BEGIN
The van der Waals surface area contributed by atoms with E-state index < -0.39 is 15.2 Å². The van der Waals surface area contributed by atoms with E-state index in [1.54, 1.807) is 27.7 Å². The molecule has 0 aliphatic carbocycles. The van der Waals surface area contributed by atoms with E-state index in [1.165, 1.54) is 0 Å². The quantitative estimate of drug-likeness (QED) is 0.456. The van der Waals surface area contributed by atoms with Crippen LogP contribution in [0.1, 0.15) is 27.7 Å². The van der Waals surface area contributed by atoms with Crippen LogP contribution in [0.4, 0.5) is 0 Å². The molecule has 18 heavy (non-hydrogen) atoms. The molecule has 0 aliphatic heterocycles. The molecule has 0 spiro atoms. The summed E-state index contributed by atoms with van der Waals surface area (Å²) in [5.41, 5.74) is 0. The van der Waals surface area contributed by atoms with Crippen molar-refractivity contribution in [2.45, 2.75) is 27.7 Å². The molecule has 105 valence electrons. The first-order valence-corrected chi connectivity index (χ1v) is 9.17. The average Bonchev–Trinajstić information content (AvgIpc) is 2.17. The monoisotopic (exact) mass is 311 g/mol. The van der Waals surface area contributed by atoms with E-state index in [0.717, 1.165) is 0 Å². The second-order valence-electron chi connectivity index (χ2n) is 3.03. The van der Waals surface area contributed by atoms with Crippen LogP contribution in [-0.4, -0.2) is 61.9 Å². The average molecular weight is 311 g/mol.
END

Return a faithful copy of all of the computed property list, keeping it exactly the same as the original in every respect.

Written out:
The van der Waals surface area contributed by atoms with E-state index < -0.39 is 15.2 Å². The van der Waals surface area contributed by atoms with E-state index in [1.54, 1.807) is 27.7 Å². The molecule has 0 aliphatic carbocycles. The van der Waals surface area contributed by atoms with E-state index in [1.165, 1.54) is 0 Å². The quantitative estimate of drug-likeness (QED) is 0.456. The van der Waals surface area contributed by atoms with Crippen LogP contribution in [0.1, 0.15) is 27.7 Å². The van der Waals surface area contributed by atoms with Crippen LogP contribution in [0.4, 0.5) is 0 Å². The molecule has 18 heavy (non-hydrogen) atoms. The molecule has 0 aliphatic heterocycles. The molecule has 0 spiro atoms. The summed E-state index contributed by atoms with van der Waals surface area (Å²) in [5.41, 5.74) is 0. The van der Waals surface area contributed by atoms with Crippen molar-refractivity contribution in [2.45, 2.75) is 27.7 Å². The molecule has 105 valence electrons. The first-order valence-corrected chi connectivity index (χ1v) is 9.17. The average Bonchev–Trinajstić information content (AvgIpc) is 2.17. The monoisotopic (exact) mass is 311 g/mol. The van der Waals surface area contributed by atoms with E-state index in [0.717, 1.165) is 0 Å². The second-order valence-electron chi connectivity index (χ2n) is 3.03. The van der Waals surface area contributed by atoms with Crippen LogP contribution in [-0.4, -0.2) is 61.9 Å². The average molecular weight is 311 g/mol.